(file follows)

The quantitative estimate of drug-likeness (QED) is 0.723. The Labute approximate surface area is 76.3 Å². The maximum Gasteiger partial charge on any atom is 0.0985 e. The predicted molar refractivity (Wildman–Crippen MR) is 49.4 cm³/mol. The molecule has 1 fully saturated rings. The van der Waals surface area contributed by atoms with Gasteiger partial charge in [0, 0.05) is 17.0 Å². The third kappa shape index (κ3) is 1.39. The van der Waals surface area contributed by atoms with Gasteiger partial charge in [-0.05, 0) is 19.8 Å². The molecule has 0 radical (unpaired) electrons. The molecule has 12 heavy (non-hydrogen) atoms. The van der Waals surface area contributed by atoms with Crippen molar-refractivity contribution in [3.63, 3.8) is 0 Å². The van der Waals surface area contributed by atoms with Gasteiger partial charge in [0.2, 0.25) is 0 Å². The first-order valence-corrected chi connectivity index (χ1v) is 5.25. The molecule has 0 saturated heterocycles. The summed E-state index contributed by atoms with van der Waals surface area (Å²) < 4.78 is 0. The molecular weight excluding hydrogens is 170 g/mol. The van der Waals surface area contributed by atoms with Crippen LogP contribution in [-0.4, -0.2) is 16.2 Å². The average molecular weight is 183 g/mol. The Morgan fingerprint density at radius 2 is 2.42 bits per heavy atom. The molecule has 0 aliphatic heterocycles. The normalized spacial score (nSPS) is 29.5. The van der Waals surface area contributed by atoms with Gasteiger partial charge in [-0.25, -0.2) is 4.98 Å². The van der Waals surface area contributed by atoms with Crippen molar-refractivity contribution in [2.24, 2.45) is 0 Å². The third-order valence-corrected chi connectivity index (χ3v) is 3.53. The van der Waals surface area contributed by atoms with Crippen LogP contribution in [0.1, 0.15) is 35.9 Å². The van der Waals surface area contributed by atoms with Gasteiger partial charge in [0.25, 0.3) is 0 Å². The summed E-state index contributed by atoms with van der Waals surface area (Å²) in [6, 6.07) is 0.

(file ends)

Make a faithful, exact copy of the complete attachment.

The quantitative estimate of drug-likeness (QED) is 0.723. The Labute approximate surface area is 76.3 Å². The maximum Gasteiger partial charge on any atom is 0.0985 e. The predicted molar refractivity (Wildman–Crippen MR) is 49.4 cm³/mol. The molecule has 1 fully saturated rings. The van der Waals surface area contributed by atoms with Gasteiger partial charge in [0, 0.05) is 17.0 Å². The third kappa shape index (κ3) is 1.39. The van der Waals surface area contributed by atoms with Gasteiger partial charge in [-0.05, 0) is 19.8 Å². The molecule has 0 radical (unpaired) electrons. The molecule has 12 heavy (non-hydrogen) atoms. The van der Waals surface area contributed by atoms with Crippen molar-refractivity contribution in [3.63, 3.8) is 0 Å². The van der Waals surface area contributed by atoms with Gasteiger partial charge in [0.2, 0.25) is 0 Å². The first-order valence-corrected chi connectivity index (χ1v) is 5.25. The molecule has 0 saturated heterocycles. The summed E-state index contributed by atoms with van der Waals surface area (Å²) < 4.78 is 0. The molecular weight excluding hydrogens is 170 g/mol. The van der Waals surface area contributed by atoms with Crippen LogP contribution in [-0.4, -0.2) is 16.2 Å². The average molecular weight is 183 g/mol. The Morgan fingerprint density at radius 2 is 2.42 bits per heavy atom. The molecule has 0 aliphatic heterocycles. The normalized spacial score (nSPS) is 29.5. The van der Waals surface area contributed by atoms with Gasteiger partial charge in [-0.25, -0.2) is 4.98 Å². The van der Waals surface area contributed by atoms with Crippen molar-refractivity contribution in [2.24, 2.45) is 0 Å². The third-order valence-corrected chi connectivity index (χ3v) is 3.53. The van der Waals surface area contributed by atoms with Crippen LogP contribution in [0.1, 0.15) is 35.9 Å². The van der Waals surface area contributed by atoms with Gasteiger partial charge in [0.25, 0.3) is 0 Å². The summed E-state index contributed by atoms with van der Waals surface area (Å²) in [6, 6.07) is 0.